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The New Oxford Annotated Bible New Revised Standard Study Bible that provides essential scholarship and guidance for Bible readers.

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Commentary on 1 Kings

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18.1–46 : Elijah and the prophets of Baal.

Ahab, like Baal, is powerless: He can find neither Elijah(v. 10 ) nor grass to keep his animals alive (v. 5 ). All the initiative must come from God and his prophet.The drought is soon to end, but it must be clear before then to all Israel (not only to the widow of Zarephath) who is truly God. There must be a public test of strength.

12 :

Similar transport of prophets is found in Ezek 3.14; 11.1; Bel 1.34–36; cf. 2 Kings 2.11.

17–24 :

Ahab holds Elijah responsible for what has happened: He is the troubler of Israel (v. 17; cf. Josh 6.18; 7.25 , where Achan's sin brings God's judgment on Israel). Elijah holds that it is Ahab's apostasy (the worship of the Baals, the various local manifestations of Baal) that has brought the “trouble.”

19 :

As the identity of the true troubler of Israel in Josh 7 was settled in public before “all Israel,” so also here all Israel is gathered on Mount Carmel (on the coast, about 35 km [22 mi] northwest of Jezreel) to resolve the matter. Asherah, see 14.5n.

21 :

Cf. Josh 24.15 .

22 :

Elijah apparently exaggerates for effect (cf. 18.4,13; 20.35–43; 22.1–28 ).

24 :

The LORD's association with fire (perhaps lightning) is well attested in the Bible (see Lev 9.24; 10.2; Num 16.35 ), and Baal was also thought of as a god who controls fire and lightning.

25–29 :

The prophets of Baal fail to get a god to answer them, and Elijah taunts them with some disrespectful suggestions for that failure (including the idea that he had wandered away—probably a euphemism for attending to bodily functions, relieving himself). They respond by slashing themselves with swords and lances (spears)—the kind of violent, prophetic frenzy also attested by the Egyptian traveler Wen‐Amon (around 1100 BCE) in Byblos, a city on the Phoenician coast to the north of Jezebel's hometown of Sidon.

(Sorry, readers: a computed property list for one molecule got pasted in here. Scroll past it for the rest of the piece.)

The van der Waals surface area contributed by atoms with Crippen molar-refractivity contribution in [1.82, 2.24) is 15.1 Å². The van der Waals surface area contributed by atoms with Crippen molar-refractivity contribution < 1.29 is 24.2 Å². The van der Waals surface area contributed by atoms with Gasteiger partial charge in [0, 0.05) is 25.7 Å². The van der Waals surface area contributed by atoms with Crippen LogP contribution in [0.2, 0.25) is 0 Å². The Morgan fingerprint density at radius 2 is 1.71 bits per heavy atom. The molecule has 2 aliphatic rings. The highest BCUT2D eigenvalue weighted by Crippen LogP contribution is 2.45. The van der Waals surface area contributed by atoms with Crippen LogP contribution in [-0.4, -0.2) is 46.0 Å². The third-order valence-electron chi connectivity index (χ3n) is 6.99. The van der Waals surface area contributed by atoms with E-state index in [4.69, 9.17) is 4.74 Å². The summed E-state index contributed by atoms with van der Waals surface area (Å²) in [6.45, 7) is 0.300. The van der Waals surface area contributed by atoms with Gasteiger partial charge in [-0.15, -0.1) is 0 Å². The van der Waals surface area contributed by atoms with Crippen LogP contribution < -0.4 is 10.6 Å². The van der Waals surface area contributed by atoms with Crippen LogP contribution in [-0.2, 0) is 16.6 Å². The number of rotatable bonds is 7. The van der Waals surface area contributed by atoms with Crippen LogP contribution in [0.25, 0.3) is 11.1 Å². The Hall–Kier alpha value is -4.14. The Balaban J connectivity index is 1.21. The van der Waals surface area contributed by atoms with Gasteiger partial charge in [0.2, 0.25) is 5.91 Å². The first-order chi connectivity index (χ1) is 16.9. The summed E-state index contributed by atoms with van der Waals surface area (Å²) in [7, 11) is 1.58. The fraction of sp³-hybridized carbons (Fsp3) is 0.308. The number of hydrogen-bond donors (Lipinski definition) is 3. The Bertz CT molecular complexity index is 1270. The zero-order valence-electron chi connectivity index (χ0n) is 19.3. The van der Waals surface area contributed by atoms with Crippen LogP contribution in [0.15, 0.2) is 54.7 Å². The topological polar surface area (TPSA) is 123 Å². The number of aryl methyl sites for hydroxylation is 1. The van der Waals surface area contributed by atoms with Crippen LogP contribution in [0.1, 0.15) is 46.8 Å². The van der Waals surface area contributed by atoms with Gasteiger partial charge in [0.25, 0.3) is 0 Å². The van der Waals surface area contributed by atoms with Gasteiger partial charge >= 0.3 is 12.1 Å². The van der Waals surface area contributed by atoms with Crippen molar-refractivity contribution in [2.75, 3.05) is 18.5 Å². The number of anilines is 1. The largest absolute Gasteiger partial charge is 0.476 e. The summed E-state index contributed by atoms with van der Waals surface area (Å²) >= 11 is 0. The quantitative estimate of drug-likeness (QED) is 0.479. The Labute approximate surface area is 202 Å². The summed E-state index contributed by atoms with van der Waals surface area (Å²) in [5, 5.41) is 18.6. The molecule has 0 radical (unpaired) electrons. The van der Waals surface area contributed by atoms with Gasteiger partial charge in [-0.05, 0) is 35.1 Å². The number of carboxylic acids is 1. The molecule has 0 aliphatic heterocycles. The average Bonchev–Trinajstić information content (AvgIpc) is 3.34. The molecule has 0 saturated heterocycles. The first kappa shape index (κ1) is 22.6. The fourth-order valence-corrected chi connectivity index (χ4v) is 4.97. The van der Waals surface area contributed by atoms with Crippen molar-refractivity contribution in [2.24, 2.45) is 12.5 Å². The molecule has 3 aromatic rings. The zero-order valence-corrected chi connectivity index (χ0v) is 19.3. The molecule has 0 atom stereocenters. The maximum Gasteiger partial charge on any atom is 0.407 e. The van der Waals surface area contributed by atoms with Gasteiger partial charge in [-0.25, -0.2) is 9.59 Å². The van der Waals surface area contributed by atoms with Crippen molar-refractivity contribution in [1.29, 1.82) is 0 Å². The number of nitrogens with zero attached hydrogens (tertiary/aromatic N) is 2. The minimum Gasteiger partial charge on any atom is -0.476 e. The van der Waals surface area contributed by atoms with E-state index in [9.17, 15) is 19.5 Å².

29 :

They raved, lit. “they prophesied.” The time … of the oblation was sunset.

30–40 :

The twelve stones remind the people of their true identity as the LORD's people (vv. 30–31; cf. Gen 35.10 ); the pouring of water is designed to dispel any suggestion of spontaneous combustion here. Elijah's simple prayer stands in stark contrast to the dancing, shouting, and self‐mutilation of the prophets of Baal.

39 :

The words of the people, not of the prophet, are the climactic utterance.

40 :

Wadi Kishon, at the eastern base of Mount Carmel.

41–46 :

Ahab survives, for the moment, to join in the postsacrificial meal (v. 41 ).

42 :

The significance of Elijah's action is unclear; he may be exhausted, or praying for rain.

44 :

The cloud, although no bigger than a person's hand, is enough to assure Elijah that the drought is over.

45–46 :

He leaves for Jezreel, in the valley to the southeast, where Ahab and Jezebel had a palace ( 21.1 )—presumably because he thinks that the war is over.

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